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Turkey farmers prepare for Christmas restrictions

Farmers were reassessing their plans with uncertainty over what restrictions may be in place at Christmas

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Turkey farmers prepare for Christmas restrictions #Covid19 #Christmas

Turkey farmers are reassessing their Christmas plans after fears coronavirus restrictions on numbers at social gatherings could hit sales of larger birds.

 

Preference for joints and crowns has been steadily increasing in recent years and would likely increase further this year, according to British Poultry Council chief executive Richard Griffiths.

 

Joints

 

He said some producers would be considering whether to slaughter some larger birds earlier and freeze them or turn them into smaller joints.


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“There is no easy answer,” he said, adding it was difficult to make decisions with so much uncertainty around.

 

But Mr Griffiths said there may be an opportunity to sell more smaller birds and joints as people will want to celebrate Christmas after a difficult year, even with restrictions.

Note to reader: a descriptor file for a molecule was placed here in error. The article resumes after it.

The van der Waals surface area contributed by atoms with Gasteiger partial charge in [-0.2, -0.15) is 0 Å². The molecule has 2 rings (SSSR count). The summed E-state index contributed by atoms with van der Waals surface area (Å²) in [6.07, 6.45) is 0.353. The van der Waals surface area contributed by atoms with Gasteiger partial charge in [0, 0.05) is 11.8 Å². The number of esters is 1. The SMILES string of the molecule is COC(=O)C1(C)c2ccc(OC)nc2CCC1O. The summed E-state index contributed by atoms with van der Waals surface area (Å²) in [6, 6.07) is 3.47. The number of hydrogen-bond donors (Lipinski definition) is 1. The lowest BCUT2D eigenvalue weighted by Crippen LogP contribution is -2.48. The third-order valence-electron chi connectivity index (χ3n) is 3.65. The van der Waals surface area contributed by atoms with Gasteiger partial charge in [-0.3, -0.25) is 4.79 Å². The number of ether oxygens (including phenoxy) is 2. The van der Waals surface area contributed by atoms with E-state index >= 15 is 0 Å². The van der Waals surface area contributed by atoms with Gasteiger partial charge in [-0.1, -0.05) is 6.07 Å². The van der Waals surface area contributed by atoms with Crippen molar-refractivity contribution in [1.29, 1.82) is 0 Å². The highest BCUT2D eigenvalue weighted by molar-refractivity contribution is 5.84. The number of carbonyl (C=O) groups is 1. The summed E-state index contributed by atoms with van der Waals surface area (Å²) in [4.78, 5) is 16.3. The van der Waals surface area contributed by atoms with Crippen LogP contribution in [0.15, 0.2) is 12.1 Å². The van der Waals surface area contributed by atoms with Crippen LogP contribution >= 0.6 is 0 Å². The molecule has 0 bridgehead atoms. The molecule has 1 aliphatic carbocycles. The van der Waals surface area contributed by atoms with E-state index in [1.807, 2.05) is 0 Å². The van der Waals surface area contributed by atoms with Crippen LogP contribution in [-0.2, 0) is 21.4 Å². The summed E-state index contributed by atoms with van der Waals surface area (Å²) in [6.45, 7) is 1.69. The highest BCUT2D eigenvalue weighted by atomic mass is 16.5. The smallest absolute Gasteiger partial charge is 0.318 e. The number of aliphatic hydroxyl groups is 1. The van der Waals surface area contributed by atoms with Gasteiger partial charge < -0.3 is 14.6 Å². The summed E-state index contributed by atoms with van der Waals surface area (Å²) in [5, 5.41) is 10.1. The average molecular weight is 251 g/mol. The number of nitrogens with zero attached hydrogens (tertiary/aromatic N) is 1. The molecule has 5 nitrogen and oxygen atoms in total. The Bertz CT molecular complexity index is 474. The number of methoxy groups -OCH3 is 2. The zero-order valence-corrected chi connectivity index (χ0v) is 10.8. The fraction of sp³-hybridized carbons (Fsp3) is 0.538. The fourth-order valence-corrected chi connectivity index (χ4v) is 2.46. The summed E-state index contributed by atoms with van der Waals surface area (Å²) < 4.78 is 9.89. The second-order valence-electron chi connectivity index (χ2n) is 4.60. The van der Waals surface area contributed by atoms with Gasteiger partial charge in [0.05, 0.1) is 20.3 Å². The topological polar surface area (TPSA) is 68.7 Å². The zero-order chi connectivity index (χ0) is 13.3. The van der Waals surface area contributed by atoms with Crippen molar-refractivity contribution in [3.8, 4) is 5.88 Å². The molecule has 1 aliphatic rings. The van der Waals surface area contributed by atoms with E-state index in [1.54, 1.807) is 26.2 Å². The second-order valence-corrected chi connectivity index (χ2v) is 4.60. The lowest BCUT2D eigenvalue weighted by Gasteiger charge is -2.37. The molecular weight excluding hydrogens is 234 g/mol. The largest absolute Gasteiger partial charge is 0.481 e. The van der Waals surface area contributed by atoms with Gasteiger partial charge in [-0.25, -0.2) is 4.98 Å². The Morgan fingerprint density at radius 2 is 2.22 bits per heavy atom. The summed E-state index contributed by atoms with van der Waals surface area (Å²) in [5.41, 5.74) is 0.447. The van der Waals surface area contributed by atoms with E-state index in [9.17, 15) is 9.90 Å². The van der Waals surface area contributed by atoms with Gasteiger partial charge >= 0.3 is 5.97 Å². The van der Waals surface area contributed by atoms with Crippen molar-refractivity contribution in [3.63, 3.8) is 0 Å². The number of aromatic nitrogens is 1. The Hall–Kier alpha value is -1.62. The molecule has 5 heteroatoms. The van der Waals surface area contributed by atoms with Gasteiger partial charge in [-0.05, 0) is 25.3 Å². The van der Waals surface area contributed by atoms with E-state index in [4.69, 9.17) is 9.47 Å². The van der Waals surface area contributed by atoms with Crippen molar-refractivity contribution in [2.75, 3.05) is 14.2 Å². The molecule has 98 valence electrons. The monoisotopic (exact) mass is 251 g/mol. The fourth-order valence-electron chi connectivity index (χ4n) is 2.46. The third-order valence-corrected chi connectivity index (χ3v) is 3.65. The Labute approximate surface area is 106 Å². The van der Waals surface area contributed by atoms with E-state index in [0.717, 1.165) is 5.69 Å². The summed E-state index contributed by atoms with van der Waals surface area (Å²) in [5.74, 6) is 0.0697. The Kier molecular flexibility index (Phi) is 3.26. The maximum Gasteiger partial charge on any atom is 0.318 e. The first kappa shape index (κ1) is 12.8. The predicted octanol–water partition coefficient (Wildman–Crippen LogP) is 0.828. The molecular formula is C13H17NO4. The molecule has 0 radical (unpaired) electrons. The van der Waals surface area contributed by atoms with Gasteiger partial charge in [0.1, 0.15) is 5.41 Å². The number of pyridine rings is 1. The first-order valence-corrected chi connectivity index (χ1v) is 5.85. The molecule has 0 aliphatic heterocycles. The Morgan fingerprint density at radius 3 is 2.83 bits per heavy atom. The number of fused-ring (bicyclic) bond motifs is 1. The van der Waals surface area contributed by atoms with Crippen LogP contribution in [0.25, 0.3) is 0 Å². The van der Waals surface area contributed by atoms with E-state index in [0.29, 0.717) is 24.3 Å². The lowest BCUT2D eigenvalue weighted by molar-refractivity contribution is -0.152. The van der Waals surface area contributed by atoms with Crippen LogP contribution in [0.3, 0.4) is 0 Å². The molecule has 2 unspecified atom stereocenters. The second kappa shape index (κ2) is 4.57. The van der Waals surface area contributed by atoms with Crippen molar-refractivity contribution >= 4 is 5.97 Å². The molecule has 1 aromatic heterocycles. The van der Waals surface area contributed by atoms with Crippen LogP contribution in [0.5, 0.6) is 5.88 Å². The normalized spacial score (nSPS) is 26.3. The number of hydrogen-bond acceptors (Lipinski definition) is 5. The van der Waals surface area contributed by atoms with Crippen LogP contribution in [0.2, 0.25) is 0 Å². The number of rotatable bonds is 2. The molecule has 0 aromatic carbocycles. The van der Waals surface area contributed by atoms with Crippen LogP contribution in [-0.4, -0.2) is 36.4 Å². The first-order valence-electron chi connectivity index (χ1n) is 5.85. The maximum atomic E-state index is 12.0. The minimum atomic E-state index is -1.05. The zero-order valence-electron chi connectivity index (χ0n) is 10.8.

For Jade Stock, Out and About Poultry, Herefordshire, orders had been coming in ‘thick and fast’.

 

But they had made a decision in March to only order birds smaller than 12lbs.

 

“Customers are really keen to buy local and support local business,” she said.

 

“They have also had a bit more time to think about it and are more organised. A lot have already made plans and know they will not be doing a big Christmas. Some people are relishing it.”

 

Tradition

 

Susannah Pate, a turkey farmer near Dundee, said they were planning for extra butchery with people ordering more joints. They had also already received Christmas orders.

 

They were also considering their options on collections, as they usually tried to create an ‘experience’ at the farm, which was part of many people’s Christmas tradition.

 

“We will do drive-through collections if it is required but if we can keep that experience we will do.”

 

Most of their trade was already done through their website in advance but they would be making it ‘as easy as possible’ for customers to order online.

 

Ms Stock said they delivered birds across the UK and some customers came to collect on-farm, generally paying cash or cheque.

 

“We are going to have to put some card payment processes in place,” Ms Stock said, adding they were also preparing to have a non-contact drive in, drive out system."

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